Legacy Graduate now teaches and coaches at his Alma mater
Alex Mills, who graduated in Legacy Early College High School’s first graduating class of 2014, said he came home when he returned to Legacy as the middle school’s basketball coach and a keyboard teacher of seventh and eighth graders. Teaching and coaching at Legacy, which fulfills his dream of combining academics and sports, is what he’s supposed to be doing, Mills, 27, said as he enters his second year as a teacher.
“I knew this is what I wanted to do,” he said. “I love what I do. I don’t look at it as a job. I look at it as a mentorship,” adding the scholars “need more positive role models.” Mills, who has taken classes on how to be a principal, said that reaching that position is his eventual goal in his education career. An aunt in Charlotte serves as a principal and “I think she influenced me.”
B.J. Jackson, head basketball coach and athletic director at Legacy, said Mills has the ability to reach that goal. “He’s a disciplinarian, and he’s fair with everybody,” Jackson said. Mills is where he wants to be now. “Legacy is family-oriented. The teachers show that love and care for you,” he said. The fact that he graduated from Legacy resonates with his students, he said.
“They do open to me more. I relate to these kids. They see the steps I took. They see it as they could be me one day,” he said.
Jackson said his former basketball player is a successful teacher. “He works with a lot of athletes, making them do better in the classroom and in sports.” Mills studied at Legacy for only his senior year, but he needed a school like Legacy, he said. He wanted to go to college but was having some troubles. “I needed a school like Legacy to get me college-ready, and struggled with the SATs.”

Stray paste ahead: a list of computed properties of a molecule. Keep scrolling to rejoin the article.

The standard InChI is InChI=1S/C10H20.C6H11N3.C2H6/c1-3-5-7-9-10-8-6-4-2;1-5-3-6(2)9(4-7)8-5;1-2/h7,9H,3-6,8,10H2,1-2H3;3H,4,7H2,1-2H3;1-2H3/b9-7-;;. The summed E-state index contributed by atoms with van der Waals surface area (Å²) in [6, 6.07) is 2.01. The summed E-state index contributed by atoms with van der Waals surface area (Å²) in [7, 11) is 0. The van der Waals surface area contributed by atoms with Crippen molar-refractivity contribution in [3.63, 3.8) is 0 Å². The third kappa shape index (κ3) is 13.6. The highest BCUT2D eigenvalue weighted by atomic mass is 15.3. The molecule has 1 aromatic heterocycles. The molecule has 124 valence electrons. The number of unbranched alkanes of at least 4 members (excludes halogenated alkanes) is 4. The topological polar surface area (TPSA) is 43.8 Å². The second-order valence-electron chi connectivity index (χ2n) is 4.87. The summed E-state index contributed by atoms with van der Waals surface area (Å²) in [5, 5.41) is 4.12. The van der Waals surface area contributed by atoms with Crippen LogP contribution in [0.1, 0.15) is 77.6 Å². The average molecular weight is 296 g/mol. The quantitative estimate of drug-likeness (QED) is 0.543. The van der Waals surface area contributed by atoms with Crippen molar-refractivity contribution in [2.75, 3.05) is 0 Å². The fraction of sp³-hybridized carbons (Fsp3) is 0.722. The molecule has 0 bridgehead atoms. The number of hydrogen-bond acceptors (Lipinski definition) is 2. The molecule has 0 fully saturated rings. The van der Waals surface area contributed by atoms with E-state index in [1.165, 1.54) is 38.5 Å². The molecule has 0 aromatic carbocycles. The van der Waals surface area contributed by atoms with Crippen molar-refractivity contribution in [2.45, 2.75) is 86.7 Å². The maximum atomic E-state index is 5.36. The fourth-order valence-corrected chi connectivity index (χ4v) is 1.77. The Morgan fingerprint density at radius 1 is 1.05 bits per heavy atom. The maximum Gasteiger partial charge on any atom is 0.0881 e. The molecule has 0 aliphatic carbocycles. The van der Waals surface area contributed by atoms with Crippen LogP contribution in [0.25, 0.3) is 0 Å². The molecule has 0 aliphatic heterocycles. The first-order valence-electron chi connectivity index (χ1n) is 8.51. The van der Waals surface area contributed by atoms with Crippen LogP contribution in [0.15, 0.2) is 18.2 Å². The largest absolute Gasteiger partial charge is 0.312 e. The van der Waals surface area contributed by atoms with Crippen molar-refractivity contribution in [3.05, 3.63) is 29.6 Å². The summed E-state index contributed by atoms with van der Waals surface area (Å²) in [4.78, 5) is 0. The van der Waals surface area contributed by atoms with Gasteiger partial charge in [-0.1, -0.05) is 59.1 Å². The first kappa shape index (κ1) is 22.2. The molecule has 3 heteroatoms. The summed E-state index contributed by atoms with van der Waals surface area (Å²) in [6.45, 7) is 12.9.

He said that while he was growing up in Laurens, his parents demanded that he keep his grades up to play sports, but he needed more. A friend of Jackson’s told the coach that he had a student who wanted something different, both academically and athletically. After a tour of Legacy, Mills was sold on the school. Jackson and William Brown, Legacy’s founder, set up a tremendous plan to get him ready for his higher education,” Mills said. That was a change because “to me, it was basketball first. Here it is academics,” he said.
Mills received what he needed from Legacy, “the ability for the teachers to work with him one-on-one,” Jackson said.
The coach even allowed him to miss practice if he needed to study, Mills said. “He always preached academics.” Also, staff helped him find and apply for scholarships and to colleges.
“In the end, it came down to me,” he said, adding “I needed that extra one-on-one time.” The hard work paid off because “I graduated with honors.”
After graduation, he attended McLennan Junior College in Waco, Texas, on a full academic scholarship plus a Legacy scholarship. After graduating with his Associate in Arts degree, he went to North Carolina Central University in Durham, majoring in mass communications with an emphasis in broadcasting. He also received a full athletic scholarship at that school.